Man Sent to Morgue "Was Alive" and Tried to Get Out of Bodybag, Claimed Doctor

Doctor found man with his eyes open.

A doctor in Australia said a man who was sent to the morgue was alive and may have tried to get out of his body bag, the Telegraph reports. It's the stuff of nightmares, and administrators at the hospital involved surely wish they could wake up. Read on to find out what evidence made the doctor reach that conclusion, how the hospital reacts, and what the local government has to say about it.

1
Evidence Man Died in Morgue, Not Before

Shutterstock

On Sept. 5, Kevin Reid, 55, was pronounced dead at Rockingham General Hospital in Western Australia. His family was notified and he was taken to the morgue. The next day, a doctor who certified the death found signs that he may have been alive when he was taken to the morgue. Hospital staff told the doctor that Reid's body had been placed in a resting position, in a clean gown, with his eyes closed. But the doctor found Reid with his eyes open and fresh blood on his gown, suggesting he had died after he had been left there.

2
Doctor Asked to Change Date of Death

Shutterstock

The doctor certified the death on Sept. 6 but was later asked to backdate it to Sept. 5. He then reported his concerns about the death to the coroner's office. "I believe the fresh blood from a new skin tear, arm position, and eye signs were inconsistent with a person who was post-mortem on arrival at the morgue," the doctor wrote to the coroner. According to the Guardian, the doctor has quit his job at the hospital. "I believe there is governance, compliance and integrity issues," he wrote in his report to the coroner.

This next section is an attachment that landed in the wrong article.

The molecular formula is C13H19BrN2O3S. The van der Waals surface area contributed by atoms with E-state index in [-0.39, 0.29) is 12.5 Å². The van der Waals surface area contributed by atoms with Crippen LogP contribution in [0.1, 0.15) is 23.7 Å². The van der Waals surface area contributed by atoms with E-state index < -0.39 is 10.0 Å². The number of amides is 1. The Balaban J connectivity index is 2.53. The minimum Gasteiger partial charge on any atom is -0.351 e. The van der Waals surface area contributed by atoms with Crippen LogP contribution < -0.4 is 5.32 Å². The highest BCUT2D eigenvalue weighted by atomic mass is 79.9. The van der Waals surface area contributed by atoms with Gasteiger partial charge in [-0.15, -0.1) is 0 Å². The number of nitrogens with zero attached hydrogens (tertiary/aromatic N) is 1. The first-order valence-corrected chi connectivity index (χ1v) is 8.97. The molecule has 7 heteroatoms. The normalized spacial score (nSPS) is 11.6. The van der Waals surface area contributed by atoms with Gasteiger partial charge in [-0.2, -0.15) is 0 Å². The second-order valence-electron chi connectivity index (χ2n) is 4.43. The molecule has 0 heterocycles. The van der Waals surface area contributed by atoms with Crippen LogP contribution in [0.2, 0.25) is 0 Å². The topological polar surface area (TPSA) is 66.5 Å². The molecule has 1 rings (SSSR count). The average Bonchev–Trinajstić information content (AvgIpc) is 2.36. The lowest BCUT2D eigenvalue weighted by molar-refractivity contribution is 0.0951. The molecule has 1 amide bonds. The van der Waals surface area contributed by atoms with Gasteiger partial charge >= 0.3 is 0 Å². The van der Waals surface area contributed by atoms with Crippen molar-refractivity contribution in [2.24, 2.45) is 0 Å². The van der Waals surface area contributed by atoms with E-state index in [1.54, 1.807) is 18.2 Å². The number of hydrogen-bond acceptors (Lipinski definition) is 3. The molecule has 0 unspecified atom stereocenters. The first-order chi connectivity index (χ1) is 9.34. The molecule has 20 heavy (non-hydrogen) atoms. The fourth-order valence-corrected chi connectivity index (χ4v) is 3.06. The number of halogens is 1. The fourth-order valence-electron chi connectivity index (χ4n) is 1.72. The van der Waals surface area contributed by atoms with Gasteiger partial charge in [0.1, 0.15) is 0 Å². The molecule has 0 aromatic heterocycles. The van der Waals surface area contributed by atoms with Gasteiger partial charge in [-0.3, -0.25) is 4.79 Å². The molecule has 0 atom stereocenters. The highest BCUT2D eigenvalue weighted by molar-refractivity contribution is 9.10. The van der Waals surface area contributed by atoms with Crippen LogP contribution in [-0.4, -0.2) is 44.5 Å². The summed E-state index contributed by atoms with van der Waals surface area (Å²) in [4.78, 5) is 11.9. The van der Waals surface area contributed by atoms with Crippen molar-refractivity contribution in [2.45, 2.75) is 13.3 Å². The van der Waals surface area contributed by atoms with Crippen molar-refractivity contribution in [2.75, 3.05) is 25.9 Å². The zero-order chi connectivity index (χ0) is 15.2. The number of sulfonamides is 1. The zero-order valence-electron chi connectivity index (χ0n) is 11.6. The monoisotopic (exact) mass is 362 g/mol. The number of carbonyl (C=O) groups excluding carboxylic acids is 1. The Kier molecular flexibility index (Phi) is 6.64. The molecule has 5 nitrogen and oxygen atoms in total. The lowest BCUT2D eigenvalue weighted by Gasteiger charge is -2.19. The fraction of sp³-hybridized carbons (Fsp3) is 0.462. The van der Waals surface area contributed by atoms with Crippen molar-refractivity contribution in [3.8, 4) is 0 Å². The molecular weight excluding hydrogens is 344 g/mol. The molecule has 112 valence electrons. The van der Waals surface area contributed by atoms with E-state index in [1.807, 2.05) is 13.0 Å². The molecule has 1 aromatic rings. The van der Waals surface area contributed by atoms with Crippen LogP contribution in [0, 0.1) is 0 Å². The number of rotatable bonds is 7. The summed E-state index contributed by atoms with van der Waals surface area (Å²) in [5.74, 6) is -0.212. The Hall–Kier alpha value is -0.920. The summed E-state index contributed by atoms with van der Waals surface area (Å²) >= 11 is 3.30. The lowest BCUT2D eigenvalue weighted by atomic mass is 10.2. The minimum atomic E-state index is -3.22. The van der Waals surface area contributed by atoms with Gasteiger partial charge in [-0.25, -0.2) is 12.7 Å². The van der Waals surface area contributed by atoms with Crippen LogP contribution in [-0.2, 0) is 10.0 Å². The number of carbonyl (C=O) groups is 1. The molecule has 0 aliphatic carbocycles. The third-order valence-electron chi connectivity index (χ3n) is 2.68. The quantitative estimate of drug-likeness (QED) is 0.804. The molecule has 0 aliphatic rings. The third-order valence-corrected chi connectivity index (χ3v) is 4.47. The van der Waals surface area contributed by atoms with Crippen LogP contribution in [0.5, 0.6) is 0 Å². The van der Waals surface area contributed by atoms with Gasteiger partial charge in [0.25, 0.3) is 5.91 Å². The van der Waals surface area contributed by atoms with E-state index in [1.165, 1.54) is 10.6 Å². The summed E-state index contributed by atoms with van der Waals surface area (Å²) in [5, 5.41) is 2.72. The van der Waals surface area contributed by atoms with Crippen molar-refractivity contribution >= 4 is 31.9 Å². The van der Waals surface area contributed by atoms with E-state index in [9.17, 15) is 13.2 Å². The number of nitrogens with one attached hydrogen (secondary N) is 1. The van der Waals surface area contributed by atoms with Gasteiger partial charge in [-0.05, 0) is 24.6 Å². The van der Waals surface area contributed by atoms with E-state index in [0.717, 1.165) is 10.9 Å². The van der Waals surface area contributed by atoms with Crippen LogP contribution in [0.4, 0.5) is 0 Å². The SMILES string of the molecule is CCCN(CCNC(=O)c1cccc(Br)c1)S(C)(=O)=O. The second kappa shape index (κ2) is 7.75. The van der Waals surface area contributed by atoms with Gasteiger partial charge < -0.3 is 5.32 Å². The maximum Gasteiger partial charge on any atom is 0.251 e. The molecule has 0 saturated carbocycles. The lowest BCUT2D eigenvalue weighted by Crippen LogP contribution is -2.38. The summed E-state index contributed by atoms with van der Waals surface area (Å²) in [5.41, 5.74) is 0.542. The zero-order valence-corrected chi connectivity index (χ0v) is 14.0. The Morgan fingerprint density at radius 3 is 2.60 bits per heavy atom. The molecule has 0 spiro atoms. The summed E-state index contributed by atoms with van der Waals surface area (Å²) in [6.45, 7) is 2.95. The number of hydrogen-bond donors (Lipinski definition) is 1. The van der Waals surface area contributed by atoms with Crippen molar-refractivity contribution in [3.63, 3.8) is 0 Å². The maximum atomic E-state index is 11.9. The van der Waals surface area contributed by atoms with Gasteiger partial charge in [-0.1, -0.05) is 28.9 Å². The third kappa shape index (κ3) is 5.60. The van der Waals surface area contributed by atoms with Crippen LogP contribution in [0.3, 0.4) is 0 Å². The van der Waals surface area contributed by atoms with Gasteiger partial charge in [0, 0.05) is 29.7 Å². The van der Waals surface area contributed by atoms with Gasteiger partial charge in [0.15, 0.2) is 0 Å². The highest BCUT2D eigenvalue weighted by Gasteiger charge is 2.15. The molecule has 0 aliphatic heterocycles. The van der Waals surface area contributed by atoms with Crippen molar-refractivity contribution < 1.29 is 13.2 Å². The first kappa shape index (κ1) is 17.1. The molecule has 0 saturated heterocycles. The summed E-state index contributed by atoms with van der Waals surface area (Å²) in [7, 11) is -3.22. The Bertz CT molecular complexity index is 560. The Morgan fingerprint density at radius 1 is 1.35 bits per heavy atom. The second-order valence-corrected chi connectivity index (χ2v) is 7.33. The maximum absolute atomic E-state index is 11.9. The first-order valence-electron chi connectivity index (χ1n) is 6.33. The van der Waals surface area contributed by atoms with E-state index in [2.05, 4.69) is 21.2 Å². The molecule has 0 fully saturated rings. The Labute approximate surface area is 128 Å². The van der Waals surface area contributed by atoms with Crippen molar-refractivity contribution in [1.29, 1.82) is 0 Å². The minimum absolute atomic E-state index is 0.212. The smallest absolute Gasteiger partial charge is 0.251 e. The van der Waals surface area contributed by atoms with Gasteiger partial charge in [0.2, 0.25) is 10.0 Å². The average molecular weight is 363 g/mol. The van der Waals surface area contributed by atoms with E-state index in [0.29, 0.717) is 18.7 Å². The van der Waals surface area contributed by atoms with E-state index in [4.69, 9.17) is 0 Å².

3
Coroner's Office Investigating

Shutterstock

"After receiving notification from a doctor at the Rockingham Hospital of the death of a 55-year-old man, the coroner's court commenced to investigate whether the death is a reportable death," a coroner's office spokesman said. "The court does not make public any of those investigations."

4
Politicians React

Shutterstock

Some politicians said the incident was evidence that the country's healthcare system was overstressed. Libby Mettam, deputy leader of the Liberal Party of Western Australia, called the story "absolutely horrific." "It is also deeply disturbing that a direction may have been given to a doctor to backdate the death certificate of this patient," she said. "What more needs to happen in this health system before the government takes the crisis across our health system seriously?"

5
Did Body Move After Death?

Shutterstock

Paul Forden, chief executive, of the South Metropolitan Health Service, said that Reid was not alive when placed in a body bag and that it was possible the body moved after death. "The human body is a complex organism and actually there is movement post-mortem, fluids are discharged close to death," he said, adding that the hospital was investigating "procedures following the death of a patient, not into whether the patient was deceased."

Filed Under
 •